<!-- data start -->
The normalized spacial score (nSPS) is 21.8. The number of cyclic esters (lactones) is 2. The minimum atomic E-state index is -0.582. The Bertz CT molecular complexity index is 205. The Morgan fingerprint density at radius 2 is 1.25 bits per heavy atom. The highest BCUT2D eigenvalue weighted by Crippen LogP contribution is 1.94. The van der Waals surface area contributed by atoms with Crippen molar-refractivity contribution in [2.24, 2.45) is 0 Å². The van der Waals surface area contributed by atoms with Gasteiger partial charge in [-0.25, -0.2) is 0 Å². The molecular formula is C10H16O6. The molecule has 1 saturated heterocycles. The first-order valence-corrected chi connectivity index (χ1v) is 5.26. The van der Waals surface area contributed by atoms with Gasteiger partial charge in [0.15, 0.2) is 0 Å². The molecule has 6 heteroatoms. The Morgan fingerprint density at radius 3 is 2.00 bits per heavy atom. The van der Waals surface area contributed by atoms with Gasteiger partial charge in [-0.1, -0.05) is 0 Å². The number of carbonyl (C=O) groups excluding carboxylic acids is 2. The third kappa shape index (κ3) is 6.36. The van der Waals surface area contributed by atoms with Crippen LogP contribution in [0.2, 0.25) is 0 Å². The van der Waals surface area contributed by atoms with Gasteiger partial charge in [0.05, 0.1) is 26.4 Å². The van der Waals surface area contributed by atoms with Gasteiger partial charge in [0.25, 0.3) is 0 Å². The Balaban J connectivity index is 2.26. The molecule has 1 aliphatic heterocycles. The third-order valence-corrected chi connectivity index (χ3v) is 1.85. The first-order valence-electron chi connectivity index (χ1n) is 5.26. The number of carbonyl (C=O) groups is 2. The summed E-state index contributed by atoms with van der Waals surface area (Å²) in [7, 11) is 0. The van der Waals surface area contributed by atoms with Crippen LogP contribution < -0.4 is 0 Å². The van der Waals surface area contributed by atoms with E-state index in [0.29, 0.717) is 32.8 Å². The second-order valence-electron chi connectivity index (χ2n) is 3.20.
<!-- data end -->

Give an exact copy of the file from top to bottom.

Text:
The normalized spacial score (nSPS) is 21.8. The number of cyclic esters (lactones) is 2. The minimum atomic E-state index is -0.582. The Bertz CT molecular complexity index is 205. The Morgan fingerprint density at radius 2 is 1.25 bits per heavy atom. The highest BCUT2D eigenvalue weighted by Crippen LogP contribution is 1.94. The van der Waals surface area contributed by atoms with Crippen molar-refractivity contribution in [2.24, 2.45) is 0 Å². The van der Waals surface area contributed by atoms with Gasteiger partial charge in [-0.25, -0.2) is 0 Å². The molecular formula is C10H16O6. The molecule has 1 saturated heterocycles. The first-order valence-corrected chi connectivity index (χ1v) is 5.26. The van der Waals surface area contributed by atoms with Gasteiger partial charge in [0.15, 0.2) is 0 Å². The molecule has 6 heteroatoms. The Morgan fingerprint density at radius 3 is 2.00 bits per heavy atom. The van der Waals surface area contributed by atoms with Gasteiger partial charge in [-0.1, -0.05) is 0 Å². The number of carbonyl (C=O) groups excluding carboxylic acids is 2. The third kappa shape index (κ3) is 6.36. The van der Waals surface area contributed by atoms with Crippen LogP contribution in [0.2, 0.25) is 0 Å². The van der Waals surface area contributed by atoms with Gasteiger partial charge in [0.05, 0.1) is 26.4 Å². The van der Waals surface area contributed by atoms with Gasteiger partial charge in [0.25, 0.3) is 0 Å². The Balaban J connectivity index is 2.26. The molecule has 1 aliphatic heterocycles. The third-order valence-corrected chi connectivity index (χ3v) is 1.85. The first-order valence-electron chi connectivity index (χ1n) is 5.26. The number of carbonyl (C=O) groups is 2. The summed E-state index contributed by atoms with van der Waals surface area (Å²) in [7, 11) is 0. The van der Waals surface area contributed by atoms with Crippen LogP contribution < -0.4 is 0 Å². The van der Waals surface area contributed by atoms with E-state index in [0.29, 0.717) is 32.8 Å². The second-order valence-electron chi connectivity index (χ2n) is 3.20.